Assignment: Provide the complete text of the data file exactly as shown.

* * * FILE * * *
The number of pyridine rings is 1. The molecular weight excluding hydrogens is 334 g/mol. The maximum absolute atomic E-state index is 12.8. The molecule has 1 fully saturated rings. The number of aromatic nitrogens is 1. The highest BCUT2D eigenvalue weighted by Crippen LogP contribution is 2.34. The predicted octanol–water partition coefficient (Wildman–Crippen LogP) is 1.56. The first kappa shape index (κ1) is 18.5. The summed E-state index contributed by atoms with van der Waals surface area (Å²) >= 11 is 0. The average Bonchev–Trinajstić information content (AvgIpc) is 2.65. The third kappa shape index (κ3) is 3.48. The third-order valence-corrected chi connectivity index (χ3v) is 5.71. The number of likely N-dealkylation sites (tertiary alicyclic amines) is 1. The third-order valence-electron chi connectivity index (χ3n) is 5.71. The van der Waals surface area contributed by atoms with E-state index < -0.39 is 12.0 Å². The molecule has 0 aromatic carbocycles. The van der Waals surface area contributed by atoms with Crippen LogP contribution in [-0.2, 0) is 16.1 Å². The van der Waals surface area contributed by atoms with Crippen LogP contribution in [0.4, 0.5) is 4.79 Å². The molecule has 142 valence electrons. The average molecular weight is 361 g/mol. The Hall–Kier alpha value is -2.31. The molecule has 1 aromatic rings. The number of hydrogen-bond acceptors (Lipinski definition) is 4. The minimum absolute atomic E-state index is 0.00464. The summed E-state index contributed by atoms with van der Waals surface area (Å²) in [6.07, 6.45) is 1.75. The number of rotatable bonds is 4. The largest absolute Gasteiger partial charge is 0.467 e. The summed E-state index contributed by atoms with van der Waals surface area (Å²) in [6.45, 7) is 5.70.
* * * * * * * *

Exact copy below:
The number of pyridine rings is 1. The molecular weight excluding hydrogens is 334 g/mol. The maximum absolute atomic E-state index is 12.8. The molecule has 1 fully saturated rings. The number of aromatic nitrogens is 1. The highest BCUT2D eigenvalue weighted by Crippen LogP contribution is 2.34. The predicted octanol–water partition coefficient (Wildman–Crippen LogP) is 1.56. The first kappa shape index (κ1) is 18.5. The summed E-state index contributed by atoms with van der Waals surface area (Å²) >= 11 is 0. The average Bonchev–Trinajstić information content (AvgIpc) is 2.65. The third kappa shape index (κ3) is 3.48. The third-order valence-corrected chi connectivity index (χ3v) is 5.71. The number of likely N-dealkylation sites (tertiary alicyclic amines) is 1. The third-order valence-electron chi connectivity index (χ3n) is 5.71. The van der Waals surface area contributed by atoms with E-state index < -0.39 is 12.0 Å². The molecule has 0 aromatic carbocycles. The van der Waals surface area contributed by atoms with Crippen LogP contribution in [-0.2, 0) is 16.1 Å². The van der Waals surface area contributed by atoms with Crippen LogP contribution in [0.4, 0.5) is 4.79 Å². The molecule has 142 valence electrons. The average molecular weight is 361 g/mol. The Hall–Kier alpha value is -2.31. The molecule has 1 aromatic rings. The number of hydrogen-bond acceptors (Lipinski definition) is 4. The minimum absolute atomic E-state index is 0.00464. The summed E-state index contributed by atoms with van der Waals surface area (Å²) in [6.07, 6.45) is 1.75. The number of rotatable bonds is 4. The largest absolute Gasteiger partial charge is 0.467 e. The summed E-state index contributed by atoms with van der Waals surface area (Å²) in [6.45, 7) is 5.70.